Wall Street’s Single-Family Rental Strategy Is Squeezing Tenants
A new report in The New York Times Magazine chronicles the growth of the corporate single-family rental market in the wake of the 2008 foreclosure crisis — what journalist Francesca Mari calls “the financial industry’s newest scheme to harvest money from housing.” After the mortgage crisis, investors like Invitation Homes, associated with the private-equity firm Blackstone, were able to purchase foreclosed homes at a deep discount, and rather than selling them to new owner-occupants, have instead in many cases rented them to tenants. They have also created new financial securities products backed by expected rental income from these homes. As property values have rebounded and new acquisitions become more expensive, the report notes, these landlords have sought to squeeze even more money out of tenants to provide returns to investors.
“Rather than protecting communities and making it easy for homeowners to restructure bad mortgages or repair their credit after succumbing to predatory loans, the government facilitated the transfer of wealth from people to private-equity firms,” the report says. “By 2016, 95 percent of the distressed mortgages on Fannie Mae and Freddie Mac’s books were auctioned off to Wall Street investors without any meaningful stipulations, and private-equity firms had acquired more than 200,000 homes in desirable cities and middle-class suburban neighborhoods.”
The investor groups have proven to be “particularly rapacious” as landlords, the report says, pursuing big profits on short timelines by raising rents and fees, filing frequent evictions, and charging tenants for basic maintenance like mold remediation and landscaping. Their leases have grown to dozens of pages. In one set of leases, tenants are charged $20 a month for smart-lock services, but “The first month … was free, so that by the time the charge appeared on the rent bill, it was too late to opt out.” Corporate landlords’ share of the single-family rental market is growing in many places, the report notes, raising questions about its impact on overall housing affordability in places like California.
San Jose Voters Support Transfer Tax for Homeless Services
As a handful of ballots are still trickling in, voters in San Jose appeared to approve Measure E, a ballot initiative that would create a new transfer tax on homes sold for $2 million or more and direct the proceeds to new affordable housing and homeless services, according to a local NBC report. The measure would impose a tiered tax on real estate sales — 0.75 percent on properties worth $2 million to $5 million, 1 percent on properties worth $5 million to $10 million, and 1.5 percent on properties sold for more than $10 million — and could raise around $70 million a year, according to city estimates. Mayor Sam Liccardo celebrated the passage of the measure on election night, according to the San Jose Spotlight. “When confronted with the worst housing crisis in anyone’s lifetime, San Joseans made a decision that we need to do more to get our neighbors off the street and help our teachers and nurses and struggling families continue to stay and strive in our community,” Liccardo said, according to the report. As Next City reported, Liccardo also backed a $450 million affordable-housing bond measure in 2018 that was defeated by voters. The city has proposed spending most of the proceeds of Measure E on supportive housing and affordable rental housing for low-income and moderate-income residents, with some funds reserved for for-sale housing and homelessness prevention, according to a report in The Mercury News.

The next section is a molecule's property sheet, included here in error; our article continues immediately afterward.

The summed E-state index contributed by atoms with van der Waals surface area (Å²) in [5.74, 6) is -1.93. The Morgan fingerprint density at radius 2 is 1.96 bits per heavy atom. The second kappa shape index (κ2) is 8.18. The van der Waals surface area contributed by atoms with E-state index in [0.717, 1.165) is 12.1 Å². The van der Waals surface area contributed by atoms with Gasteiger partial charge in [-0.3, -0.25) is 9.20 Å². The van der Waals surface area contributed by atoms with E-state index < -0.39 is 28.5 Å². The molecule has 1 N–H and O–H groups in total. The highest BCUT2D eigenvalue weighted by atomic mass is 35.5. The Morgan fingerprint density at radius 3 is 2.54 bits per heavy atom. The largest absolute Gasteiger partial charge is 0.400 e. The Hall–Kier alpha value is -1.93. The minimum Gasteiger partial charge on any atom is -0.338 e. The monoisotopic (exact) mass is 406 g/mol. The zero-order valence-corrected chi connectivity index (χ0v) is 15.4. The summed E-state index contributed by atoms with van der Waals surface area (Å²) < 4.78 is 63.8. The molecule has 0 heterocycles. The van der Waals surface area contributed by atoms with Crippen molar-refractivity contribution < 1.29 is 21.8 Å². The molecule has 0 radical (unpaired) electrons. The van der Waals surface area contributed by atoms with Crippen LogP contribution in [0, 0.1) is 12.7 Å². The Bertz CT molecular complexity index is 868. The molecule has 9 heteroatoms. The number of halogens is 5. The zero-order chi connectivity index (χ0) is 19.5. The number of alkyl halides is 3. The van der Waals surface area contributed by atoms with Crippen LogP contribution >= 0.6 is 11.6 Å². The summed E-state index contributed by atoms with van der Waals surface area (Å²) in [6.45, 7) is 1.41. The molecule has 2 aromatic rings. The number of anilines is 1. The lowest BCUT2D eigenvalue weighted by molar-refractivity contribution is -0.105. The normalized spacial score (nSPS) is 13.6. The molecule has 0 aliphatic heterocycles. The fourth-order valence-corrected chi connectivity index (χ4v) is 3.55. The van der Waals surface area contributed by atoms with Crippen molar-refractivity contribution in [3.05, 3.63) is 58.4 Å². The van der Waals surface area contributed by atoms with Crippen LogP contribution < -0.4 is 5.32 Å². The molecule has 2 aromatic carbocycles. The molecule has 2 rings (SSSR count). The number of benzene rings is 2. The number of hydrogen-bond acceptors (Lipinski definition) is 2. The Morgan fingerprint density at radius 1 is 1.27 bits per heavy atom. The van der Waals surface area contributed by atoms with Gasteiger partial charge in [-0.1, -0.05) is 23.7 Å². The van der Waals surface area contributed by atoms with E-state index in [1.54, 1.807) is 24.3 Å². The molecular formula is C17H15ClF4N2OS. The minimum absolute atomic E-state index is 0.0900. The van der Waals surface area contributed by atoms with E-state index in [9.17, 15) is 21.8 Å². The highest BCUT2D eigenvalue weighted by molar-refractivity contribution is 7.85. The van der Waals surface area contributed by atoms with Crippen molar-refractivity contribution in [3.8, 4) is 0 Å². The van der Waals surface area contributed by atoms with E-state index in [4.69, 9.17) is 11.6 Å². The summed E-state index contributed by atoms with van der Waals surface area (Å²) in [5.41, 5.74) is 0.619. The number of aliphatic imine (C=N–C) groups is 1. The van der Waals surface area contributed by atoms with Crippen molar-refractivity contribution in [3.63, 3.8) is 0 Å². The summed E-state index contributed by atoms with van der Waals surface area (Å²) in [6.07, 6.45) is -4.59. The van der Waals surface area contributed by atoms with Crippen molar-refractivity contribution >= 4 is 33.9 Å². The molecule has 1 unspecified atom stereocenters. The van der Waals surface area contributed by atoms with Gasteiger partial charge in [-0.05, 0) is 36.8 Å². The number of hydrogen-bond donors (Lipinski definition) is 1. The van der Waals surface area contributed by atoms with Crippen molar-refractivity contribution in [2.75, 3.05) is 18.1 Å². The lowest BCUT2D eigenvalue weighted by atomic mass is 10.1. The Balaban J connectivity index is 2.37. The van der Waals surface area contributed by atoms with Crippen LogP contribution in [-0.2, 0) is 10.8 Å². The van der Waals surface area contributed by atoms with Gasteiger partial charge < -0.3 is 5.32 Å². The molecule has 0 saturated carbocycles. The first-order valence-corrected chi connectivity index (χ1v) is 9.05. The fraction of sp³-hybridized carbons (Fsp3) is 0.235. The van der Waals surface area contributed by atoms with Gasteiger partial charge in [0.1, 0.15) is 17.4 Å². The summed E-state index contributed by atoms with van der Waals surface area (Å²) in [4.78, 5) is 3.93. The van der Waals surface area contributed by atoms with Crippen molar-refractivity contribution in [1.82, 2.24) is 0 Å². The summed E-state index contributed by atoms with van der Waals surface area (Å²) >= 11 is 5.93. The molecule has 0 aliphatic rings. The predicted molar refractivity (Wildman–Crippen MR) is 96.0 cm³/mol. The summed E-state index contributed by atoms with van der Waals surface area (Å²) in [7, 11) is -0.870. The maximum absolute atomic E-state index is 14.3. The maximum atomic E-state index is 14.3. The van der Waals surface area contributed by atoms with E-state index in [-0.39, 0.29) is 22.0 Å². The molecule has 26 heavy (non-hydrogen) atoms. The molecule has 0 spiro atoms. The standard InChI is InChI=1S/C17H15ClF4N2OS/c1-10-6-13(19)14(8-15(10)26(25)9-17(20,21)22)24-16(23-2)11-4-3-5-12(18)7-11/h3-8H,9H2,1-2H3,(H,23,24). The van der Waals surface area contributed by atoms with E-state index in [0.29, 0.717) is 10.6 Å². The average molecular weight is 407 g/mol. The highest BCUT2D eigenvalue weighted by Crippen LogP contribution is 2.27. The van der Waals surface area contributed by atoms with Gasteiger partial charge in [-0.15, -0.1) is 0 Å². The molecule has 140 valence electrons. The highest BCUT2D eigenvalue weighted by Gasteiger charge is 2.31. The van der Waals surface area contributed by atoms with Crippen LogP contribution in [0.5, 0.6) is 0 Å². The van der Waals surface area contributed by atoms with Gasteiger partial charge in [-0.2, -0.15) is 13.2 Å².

How Will Rent Control Play in Philadelphia?
Last year in Philadelphia, Working Families Party member Kendra Brooks won a seat on the 17-member city council, by running in the general election and claiming one of the two seats reserved for a minority party — seats that have typically been held by Republicans. Her campaign was powered partly by plans to back rent control and other progressive policies. But as the Philadelphia Inquirer reports, rent control hasn’t received an enthusiastic response in the council so far.
Councilmembers approved a resolution Brooks introduced calling for hearings on rent control, but Brooks has begun using language like “community stabilization” to refer to a broader set of tenant and homeowner protections than just rent control. Last month, the progressive group One PA held a rally where Brooks spoke, and released a report called The Freedom to Stay, calling for rent control in Philadelphia. Rent for a one-bedroom apartment is up 10 percent since last year in Philadelphia, and the city is still tied with Chicago as the 18th most expensive market for renters, according to a recent report. But Philadelphia is still the poorest big city in the United States, and many elected officials claim that the city’s housing issues are more related to low incomes than to excessive rents. “I would like to help people realize that housing affordability is an issue for working class people, and those are the steps we need to take in order to move toward legislation that more people would be willing to support,” Brooks told The Inquirer.
This article is part of Backyard, a newsletter exploring scalable solutions to make housing fairer, more affordable and more environmentally sustainable. Subscribe to our twice-weekly Backyard newsletter.
Jared Brey is Next City's housing correspondent, based in Philadelphia. He is a former staff writer at Philadelphia magazine and PlanPhilly, and his work has appeared in Columbia Journalism Review, Landscape Architecture Magazine, U.S. News & World Report, Philadelphia Weekly, and other publications.